A major factor to the argument of the study’s lack of ethics is the intensive emotional distress and deep conflict, which the participants were subject to, due to the research procedure. The research procedure called for participants (or teachers) to give ‘learners’ electric shocks of increasing voltage when a wrong answer was given to their question, increasing from 15 volts to, eventually, 450 volts, with warnings such as ‘Danger severe shock’ amongst the descriptions. As the experiment went on and the voltages increased, subjects began to show signs of being highly disturbed and distressed. Milgram noted, “Persons were observed to sweat, tremble, stutter, bite their lips, and groan as they found themselves increasingly implicated in the experimental conflict.” (Milgram, 1965, cited in Public and Private Conformity). These actions show how deeply distressed the participants were. The participants themselves questioned the ethics of the study at the time. Milgram described instances where subjects became engrossed in the technical machinery, possibly seeing themselves as mere technicians so as to transfer ethical responsibility to the experimenter, (Milgram, Obedience to Authority, 1974). Milgram termed this an ‘agentic state’, the participants stop seeing themselves as responsible and see themselves as an agent for another, i.e. the experimenter. Milgram also used the term ‘Counteranthropomorphism’ – where subjects come to view the experiment as an entity unto itself, divorced from human control. The participants dehumanised the learners, muttering things such as ‘why doesn’t the dumb guy get it right?’.
In each experiment, subjects ‘averted their eyes (and often their heads – sometimes in an awkward and conspicuous manner) from the subject” (Milgram, 1974). The fact that they were causing someone pain was extremely distasteful to the participants to the extreme that they went to ridiculous lengths to avoid looking at the consequences of what they had done, though they continued to give shocks.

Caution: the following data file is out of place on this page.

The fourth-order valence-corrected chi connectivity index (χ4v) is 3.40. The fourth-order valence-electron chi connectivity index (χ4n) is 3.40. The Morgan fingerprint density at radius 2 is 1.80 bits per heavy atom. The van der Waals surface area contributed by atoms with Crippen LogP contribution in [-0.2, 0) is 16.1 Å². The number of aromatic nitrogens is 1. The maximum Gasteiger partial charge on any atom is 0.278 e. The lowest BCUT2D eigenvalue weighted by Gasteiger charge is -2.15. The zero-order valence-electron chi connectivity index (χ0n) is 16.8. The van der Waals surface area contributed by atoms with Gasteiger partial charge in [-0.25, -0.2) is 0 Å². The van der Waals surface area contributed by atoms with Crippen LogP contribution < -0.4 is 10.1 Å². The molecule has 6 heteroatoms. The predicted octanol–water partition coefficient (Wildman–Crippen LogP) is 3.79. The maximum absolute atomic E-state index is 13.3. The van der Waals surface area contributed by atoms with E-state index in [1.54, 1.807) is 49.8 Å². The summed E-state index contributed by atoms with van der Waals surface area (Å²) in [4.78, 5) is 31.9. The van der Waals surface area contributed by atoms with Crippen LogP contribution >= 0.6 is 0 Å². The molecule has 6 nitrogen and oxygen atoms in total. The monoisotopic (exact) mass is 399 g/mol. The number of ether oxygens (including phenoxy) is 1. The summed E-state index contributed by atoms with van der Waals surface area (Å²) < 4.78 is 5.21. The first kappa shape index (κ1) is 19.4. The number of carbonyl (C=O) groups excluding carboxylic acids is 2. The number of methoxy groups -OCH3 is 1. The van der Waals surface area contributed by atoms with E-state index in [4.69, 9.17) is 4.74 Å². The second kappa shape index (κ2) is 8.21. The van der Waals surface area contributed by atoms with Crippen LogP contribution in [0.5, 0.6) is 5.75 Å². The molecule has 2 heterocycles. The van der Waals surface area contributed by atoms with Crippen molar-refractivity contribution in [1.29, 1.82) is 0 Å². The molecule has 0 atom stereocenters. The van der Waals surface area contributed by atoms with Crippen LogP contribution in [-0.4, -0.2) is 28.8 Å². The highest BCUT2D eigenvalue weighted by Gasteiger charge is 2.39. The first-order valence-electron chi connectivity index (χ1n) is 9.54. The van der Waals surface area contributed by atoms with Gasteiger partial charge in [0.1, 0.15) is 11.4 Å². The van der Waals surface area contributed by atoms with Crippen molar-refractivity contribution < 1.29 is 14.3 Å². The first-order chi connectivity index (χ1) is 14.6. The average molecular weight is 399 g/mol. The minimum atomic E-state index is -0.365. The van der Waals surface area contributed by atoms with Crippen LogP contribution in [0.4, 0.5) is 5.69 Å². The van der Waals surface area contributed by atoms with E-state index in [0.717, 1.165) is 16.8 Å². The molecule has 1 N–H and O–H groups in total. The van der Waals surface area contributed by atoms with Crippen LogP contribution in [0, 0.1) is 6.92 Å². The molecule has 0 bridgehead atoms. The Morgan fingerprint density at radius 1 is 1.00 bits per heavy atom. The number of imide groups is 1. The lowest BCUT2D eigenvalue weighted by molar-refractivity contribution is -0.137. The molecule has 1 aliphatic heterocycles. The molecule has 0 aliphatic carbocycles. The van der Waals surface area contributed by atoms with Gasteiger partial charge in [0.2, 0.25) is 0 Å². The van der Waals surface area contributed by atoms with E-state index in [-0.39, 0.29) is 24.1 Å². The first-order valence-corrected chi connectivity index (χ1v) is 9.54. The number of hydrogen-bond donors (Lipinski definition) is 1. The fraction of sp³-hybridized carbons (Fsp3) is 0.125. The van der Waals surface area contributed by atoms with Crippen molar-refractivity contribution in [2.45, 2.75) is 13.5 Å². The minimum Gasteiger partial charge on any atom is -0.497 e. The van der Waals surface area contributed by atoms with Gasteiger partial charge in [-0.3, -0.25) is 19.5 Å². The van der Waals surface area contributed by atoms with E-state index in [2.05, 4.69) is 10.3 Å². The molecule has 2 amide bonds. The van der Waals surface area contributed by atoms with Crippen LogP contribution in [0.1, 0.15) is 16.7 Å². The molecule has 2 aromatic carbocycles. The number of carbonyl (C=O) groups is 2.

All these factors combine to make the study unethical in some views; as such profound distress cannot be forgotten or assuaged by merely being told that the whole study was a deception. After the experiment was concluded, there was reconciliation between the teacher and learner to prove no harm was done and a debriefing from the experimenter, to help participants understand what the study was actually about. There was no recorded psychological support for any lasting effects that may have been caused by the experiment, which counts against the study as the participants long-term sanity is vital. Although participants underwent highly emotional distress during the experiment, 83.7% of the subjects involved indicated they were happy to have participated, whilst a mere 1.3% admitted to being sorry to have participated, (Milgram, 1964).
Though many find the use of electrical shocks to be abhorrent, electric shocks are not a foreign concept to psychological experiments. It is widely accepted that certain levels of ‘harmless pain’ is a small price to pay for scientific knowledge and new discoveries. Thus, Milgram deemed participants emotional distress as ‘necessary pain’, classing it as an unforeseen by-product of the study’s scientific inquiry. In reference to the profoundly